A Message from Richard Gold, Pongo's Founder, on Social Justice

"I have taken pride in the fact that Pongo has developed a trauma-informed therapeutic poetry program that can, in a single session, bring healing and joy to people, empowering their future. The program enables people to talk about difficult personal experiences, through poetry and often for the first time. Pongo’s model is also easily replicable and is already in place in many agencies and programs around the country.

"But there is also an insufficiency in seeing Pongo’s program only through its therapeutic outcomes. At our sites, such as juvenile detention, homeless shelters, and supportive housing, it appears that every person there has suffered childhood trauma. But more than that, the majority of people inside juvenile detention are youth of color, a significant percentage of youth in homeless shelters are LGBT, and a significant percentage of residents in supportive housing are Native American. These are examples of what we see. Pongo’s writers and their families often suffer terribly and historically from racism, poverty, homelessness, homophobia, mass incarceration, and untreated mental illness. In our society there is an insufficiency of social resources, and basic caring, to address these problems humanely. In our society we often have to open our eyes and hearts to even see these problems.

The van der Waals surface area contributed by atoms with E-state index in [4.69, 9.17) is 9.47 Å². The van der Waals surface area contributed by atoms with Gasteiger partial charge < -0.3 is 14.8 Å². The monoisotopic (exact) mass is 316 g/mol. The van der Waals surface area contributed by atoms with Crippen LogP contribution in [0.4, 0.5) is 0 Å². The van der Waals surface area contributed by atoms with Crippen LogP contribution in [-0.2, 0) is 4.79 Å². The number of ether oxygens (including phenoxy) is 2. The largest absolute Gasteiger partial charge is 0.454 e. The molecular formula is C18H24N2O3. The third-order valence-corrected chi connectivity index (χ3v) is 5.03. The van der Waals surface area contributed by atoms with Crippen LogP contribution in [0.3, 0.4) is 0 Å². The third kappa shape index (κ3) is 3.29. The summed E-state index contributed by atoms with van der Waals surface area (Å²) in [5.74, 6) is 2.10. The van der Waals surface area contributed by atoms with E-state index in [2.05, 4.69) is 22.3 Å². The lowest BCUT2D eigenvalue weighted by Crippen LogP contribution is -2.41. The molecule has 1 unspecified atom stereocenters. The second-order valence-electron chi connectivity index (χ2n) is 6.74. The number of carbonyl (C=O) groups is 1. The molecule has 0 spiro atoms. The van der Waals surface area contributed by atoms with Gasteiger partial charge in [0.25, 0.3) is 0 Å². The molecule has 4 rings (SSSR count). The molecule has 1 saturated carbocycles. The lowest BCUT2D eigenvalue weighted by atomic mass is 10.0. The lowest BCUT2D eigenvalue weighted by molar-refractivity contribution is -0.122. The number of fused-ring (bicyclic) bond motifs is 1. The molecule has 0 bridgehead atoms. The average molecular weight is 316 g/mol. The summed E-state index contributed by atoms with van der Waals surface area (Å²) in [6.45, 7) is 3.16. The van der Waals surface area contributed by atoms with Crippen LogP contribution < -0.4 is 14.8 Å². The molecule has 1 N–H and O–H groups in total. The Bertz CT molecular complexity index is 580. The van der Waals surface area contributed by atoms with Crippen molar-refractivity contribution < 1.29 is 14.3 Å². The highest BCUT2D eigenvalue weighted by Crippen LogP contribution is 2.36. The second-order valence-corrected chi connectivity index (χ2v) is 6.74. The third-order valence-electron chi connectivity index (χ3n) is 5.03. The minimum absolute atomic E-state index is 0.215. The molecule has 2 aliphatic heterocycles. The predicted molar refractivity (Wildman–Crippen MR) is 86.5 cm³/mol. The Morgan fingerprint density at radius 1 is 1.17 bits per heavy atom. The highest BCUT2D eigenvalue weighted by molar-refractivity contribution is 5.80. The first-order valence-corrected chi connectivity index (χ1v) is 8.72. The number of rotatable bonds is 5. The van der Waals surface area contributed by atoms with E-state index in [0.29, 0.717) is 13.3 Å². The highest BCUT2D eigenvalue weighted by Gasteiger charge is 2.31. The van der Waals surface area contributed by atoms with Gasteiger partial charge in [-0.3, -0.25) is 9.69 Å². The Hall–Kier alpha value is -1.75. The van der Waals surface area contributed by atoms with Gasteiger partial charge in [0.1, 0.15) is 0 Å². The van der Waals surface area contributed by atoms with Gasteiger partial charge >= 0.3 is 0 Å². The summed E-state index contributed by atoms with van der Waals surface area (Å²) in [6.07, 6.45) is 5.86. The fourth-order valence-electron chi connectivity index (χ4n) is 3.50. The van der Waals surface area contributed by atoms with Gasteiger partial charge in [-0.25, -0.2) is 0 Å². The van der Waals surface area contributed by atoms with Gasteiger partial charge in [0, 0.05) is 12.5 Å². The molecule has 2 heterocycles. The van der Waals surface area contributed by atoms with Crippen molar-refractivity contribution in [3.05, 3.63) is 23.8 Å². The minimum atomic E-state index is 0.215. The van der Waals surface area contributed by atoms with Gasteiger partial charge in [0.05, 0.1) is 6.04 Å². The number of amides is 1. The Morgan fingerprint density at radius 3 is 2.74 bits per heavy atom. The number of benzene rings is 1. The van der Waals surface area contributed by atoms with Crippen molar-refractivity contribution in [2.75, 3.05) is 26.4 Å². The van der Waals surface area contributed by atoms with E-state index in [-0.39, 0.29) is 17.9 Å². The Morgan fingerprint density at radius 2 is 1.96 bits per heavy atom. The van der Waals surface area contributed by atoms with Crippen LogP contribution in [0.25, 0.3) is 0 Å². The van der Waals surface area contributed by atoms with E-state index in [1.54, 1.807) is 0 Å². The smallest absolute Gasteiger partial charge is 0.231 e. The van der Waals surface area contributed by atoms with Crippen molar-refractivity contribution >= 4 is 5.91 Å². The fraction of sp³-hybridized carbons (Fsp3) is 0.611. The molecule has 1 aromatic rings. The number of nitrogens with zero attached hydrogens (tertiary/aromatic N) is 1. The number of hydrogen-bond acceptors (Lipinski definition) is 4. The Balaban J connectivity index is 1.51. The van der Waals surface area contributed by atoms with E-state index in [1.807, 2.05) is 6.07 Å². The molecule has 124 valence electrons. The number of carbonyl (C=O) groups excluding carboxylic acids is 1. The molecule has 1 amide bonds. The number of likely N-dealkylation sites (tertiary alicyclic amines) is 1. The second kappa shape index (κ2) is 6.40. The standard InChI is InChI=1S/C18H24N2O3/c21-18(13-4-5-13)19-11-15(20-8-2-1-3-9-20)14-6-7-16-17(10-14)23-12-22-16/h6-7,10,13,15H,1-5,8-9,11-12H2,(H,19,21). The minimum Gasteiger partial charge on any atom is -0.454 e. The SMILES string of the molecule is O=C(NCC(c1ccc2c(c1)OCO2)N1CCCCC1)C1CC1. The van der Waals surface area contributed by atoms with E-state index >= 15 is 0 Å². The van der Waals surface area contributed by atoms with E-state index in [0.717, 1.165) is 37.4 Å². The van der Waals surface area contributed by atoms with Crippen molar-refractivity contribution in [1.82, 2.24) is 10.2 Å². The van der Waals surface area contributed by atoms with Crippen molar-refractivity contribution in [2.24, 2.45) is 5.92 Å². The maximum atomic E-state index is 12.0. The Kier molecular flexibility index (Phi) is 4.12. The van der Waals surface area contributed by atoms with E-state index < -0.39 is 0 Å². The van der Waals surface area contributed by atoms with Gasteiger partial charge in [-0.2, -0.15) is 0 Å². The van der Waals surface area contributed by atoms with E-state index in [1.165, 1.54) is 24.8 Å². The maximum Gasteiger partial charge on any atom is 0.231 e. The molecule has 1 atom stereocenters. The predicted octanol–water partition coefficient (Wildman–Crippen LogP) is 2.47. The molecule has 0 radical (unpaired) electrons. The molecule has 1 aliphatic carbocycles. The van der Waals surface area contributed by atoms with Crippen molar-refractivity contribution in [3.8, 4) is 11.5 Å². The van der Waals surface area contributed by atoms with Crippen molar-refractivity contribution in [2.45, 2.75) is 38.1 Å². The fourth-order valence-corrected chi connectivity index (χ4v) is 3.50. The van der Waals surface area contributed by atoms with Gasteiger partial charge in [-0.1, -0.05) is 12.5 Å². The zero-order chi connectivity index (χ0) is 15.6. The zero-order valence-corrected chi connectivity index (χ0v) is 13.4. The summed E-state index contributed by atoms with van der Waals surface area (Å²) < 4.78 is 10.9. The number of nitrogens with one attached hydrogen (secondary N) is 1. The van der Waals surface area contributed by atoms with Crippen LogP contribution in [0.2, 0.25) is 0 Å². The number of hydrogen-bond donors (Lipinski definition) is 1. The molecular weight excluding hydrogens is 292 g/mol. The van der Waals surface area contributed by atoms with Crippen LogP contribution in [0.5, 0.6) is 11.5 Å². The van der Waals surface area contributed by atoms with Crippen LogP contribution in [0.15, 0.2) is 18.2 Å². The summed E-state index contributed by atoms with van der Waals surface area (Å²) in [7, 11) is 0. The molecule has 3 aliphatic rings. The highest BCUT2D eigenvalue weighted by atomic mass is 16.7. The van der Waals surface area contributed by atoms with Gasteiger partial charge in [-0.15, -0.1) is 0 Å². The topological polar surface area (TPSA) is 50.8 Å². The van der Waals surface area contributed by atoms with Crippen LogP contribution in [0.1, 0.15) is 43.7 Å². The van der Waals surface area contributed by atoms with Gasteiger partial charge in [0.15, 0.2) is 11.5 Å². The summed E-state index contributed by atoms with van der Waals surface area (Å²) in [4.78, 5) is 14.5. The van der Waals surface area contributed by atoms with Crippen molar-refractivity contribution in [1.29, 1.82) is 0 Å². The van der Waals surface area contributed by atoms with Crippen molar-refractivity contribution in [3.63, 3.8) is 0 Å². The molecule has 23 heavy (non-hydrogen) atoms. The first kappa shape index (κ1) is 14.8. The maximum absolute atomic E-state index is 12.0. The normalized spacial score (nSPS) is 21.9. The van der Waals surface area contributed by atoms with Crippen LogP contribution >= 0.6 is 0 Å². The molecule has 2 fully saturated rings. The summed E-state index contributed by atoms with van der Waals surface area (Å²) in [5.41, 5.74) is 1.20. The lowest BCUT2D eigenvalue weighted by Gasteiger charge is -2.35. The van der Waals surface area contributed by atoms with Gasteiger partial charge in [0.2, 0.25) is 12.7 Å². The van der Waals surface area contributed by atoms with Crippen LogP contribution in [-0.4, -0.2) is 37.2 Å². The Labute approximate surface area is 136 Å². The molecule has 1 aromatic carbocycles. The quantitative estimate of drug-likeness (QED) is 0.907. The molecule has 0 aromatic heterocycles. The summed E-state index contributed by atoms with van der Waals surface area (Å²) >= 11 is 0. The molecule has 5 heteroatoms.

"As part of our essential identity, then, Pongo wants to acknowledge that, while we successfully address a range of traumas creatively, the personal traumas we address are very frequently cooked in the stew of social inequities. I feel that if we don’t acknowledge the social context of many traumas, we are living in the silence that makes social inequities not only possible but enduring."